Christopher K. Bartnik, Ballot Position No. 9

BartnikChristopher K. Bartnik ’91, ’96 MBA Bus

Senior vice president/East region benefits leader
Wells Fargo & Co.
Chantilly, Va.

Read Bartnik’s official bio and position statement here (PDF download).

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1. What should Penn State be looking for in its next president?

The next president should have a record of success as President of a mid to major level University. He/she needs to be a visionary who verbalizes future trends in higher education. He/she should be a leader and a manager with experience in both the academic and business side of University functions. He/she must be able to verbalize specific steps to overhaul the University’s financial structure with the objective of stabilizing and ultimately reducing the cost of a Penn State education. Finally, the next President must be charismatic and capable of dealing in the media spotlight. They should address the current sanctions levied by the NCAA. Given the feedback provided by George Mitchell and Penn State’s historical leadership in the development of the full student athlete, the new President should be willing to ask to have the sanctions removed.

2. What changes or reforms should the Board of Trustees consider to help the university progress after the events of 2011 and 2012? Please explain why—or, if you don’t think reform is needed, please explain why not.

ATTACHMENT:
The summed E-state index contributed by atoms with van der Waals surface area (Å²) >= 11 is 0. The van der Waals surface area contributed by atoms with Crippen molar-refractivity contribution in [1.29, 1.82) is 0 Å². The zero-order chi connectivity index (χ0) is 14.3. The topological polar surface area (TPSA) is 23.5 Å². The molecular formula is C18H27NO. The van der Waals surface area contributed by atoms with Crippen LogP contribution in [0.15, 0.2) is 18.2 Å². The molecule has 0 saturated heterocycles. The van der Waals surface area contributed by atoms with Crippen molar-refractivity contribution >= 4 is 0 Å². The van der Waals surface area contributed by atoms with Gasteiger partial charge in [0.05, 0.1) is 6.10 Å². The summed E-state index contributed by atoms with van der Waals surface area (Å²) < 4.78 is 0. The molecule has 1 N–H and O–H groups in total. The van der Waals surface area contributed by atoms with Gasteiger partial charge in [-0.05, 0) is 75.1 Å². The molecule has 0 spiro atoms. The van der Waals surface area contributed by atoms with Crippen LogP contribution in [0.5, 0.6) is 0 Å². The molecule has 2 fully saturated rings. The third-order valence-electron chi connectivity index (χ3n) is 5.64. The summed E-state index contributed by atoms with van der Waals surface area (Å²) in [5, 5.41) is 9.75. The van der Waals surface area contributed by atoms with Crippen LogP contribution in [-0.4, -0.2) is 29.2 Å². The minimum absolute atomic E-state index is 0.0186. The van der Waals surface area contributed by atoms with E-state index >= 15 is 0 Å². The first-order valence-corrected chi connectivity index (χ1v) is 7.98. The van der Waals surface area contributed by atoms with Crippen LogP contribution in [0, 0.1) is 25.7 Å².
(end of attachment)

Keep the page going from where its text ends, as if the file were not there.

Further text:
Reforms for the Board of Trustees is essential. Trust between the Trustees and a broad base of alumni has been severely damaged. I support the recommendations of the Pennsylvania Auditor General. While the current Board is taking a piecemeal approach to accepting individual recommendations as opposed to accepting the recommendations as a whole, I would support an effort to accept them in whole. I support eliminating voting rights of the Governor and the University President. I support the recommendation to make Penn State adhere to the “right to know laws”, and I would push for imposition of term limits on all Trustees. Current size of the Board is unwieldy, I would push to reduce Board membership to no more than 21. I would also fight to modify the manner in how members are selected for the Board. The current process for selection of industry and farm members is opaque as is perceived as a process that reinforces the status quo. Finally, I would push for reduction of authority of the Executive Committee applying more emphasis to decision making by the full Board.

3. How do you define the role of an alumni trustee, and how would that inform the way you would approach your term on the board?

In my opinion, events of 2011 and 2012 have changed roles of the Trustees. Of course, the University Charter for Trustees defines the role of the members, and the Charter must form the foundation for actions of each Trustee. This includes key responsibilities like approving a Budget, selecting the University President, and acting in the best interest of Penn State. However, given current circumstances, I believe that Trustees have to be more open in their actions on behalf of the University and more available to constituents. Should the University be made subject to the “right to know laws”, transparency would be improved. Similarly, I believe Trustees should push for adherence to sunshine laws and if necessary, err on the side of openness. Finally, Board members need to stand up for Penn State and what it represents. The dialogue of the last 18 months has been owned by forces outside of our University. The Board needs to take back that dialogue so the truth about Penn State and what we stand for is once again something that makes us all Penn State Proud.

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